Your credit score is one of the most important factors in determining whether or not you receive a home loan, car loan, or credit card and the interest rate you pay. The higher your score, the more appealing you are to potential lenders. According to a recent study, just under 30 percent of consumers realize that credit scores measure credit risk.
Your credit score is based on reporting from the three national credit bureaus. These credit bureaus receive information from your creditors, including your credit history, the types of credit you have, the length of your credit history, and your balance versus available credit. If you're thinking about making a large purchase in the near future or you just want to improve your credit rating, there are a few simple things you can do to improve your score.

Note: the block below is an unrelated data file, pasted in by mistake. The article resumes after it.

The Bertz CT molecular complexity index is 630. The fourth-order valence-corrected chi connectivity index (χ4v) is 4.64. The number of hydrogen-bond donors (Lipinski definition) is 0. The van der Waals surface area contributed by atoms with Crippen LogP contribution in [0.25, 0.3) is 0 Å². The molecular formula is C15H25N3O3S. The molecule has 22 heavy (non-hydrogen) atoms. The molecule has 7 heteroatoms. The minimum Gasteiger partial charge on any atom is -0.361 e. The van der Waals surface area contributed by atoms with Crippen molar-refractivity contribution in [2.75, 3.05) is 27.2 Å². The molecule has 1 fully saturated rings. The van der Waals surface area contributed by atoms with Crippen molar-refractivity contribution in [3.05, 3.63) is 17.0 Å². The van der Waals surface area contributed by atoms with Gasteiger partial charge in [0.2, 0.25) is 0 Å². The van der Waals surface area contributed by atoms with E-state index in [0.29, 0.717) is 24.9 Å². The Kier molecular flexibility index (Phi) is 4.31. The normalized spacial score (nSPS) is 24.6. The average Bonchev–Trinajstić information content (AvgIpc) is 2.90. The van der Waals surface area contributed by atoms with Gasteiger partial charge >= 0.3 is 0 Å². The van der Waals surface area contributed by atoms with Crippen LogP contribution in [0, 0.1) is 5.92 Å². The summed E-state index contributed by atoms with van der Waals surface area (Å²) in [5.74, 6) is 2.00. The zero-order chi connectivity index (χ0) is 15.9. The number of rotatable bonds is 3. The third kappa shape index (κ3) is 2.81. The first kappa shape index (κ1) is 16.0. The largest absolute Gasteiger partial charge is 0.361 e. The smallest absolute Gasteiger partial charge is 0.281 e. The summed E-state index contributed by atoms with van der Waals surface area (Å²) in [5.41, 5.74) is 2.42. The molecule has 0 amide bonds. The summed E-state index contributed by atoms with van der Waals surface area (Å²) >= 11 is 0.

One of the best ways to improve your credit score is to pay your bills on time. Recent late payments carry more weight than past late payments. Over the course of a few months, a new payment history starts to emerge.
Another good strategy for improving your credit score is to keep your debt reasonable. As a general rule, your debt should be below 75 percent of your available credit.
Finally, avoid too many inquiries. Inquiries are interpreted as a sign that you are actively seeking credit and could overextend yourself. If you're in the market for a new home or car and need to inquire with several lending companies, it's a good idea to do so in a short period of time. Multiple inquiries within a 45-day period of time are generally treated as a single inquiry.
According to credit card giant Providian Financial, if all consumers were to raise their scores by just 30 points, they'd save an average of 16 billion dollars in finance charges alone.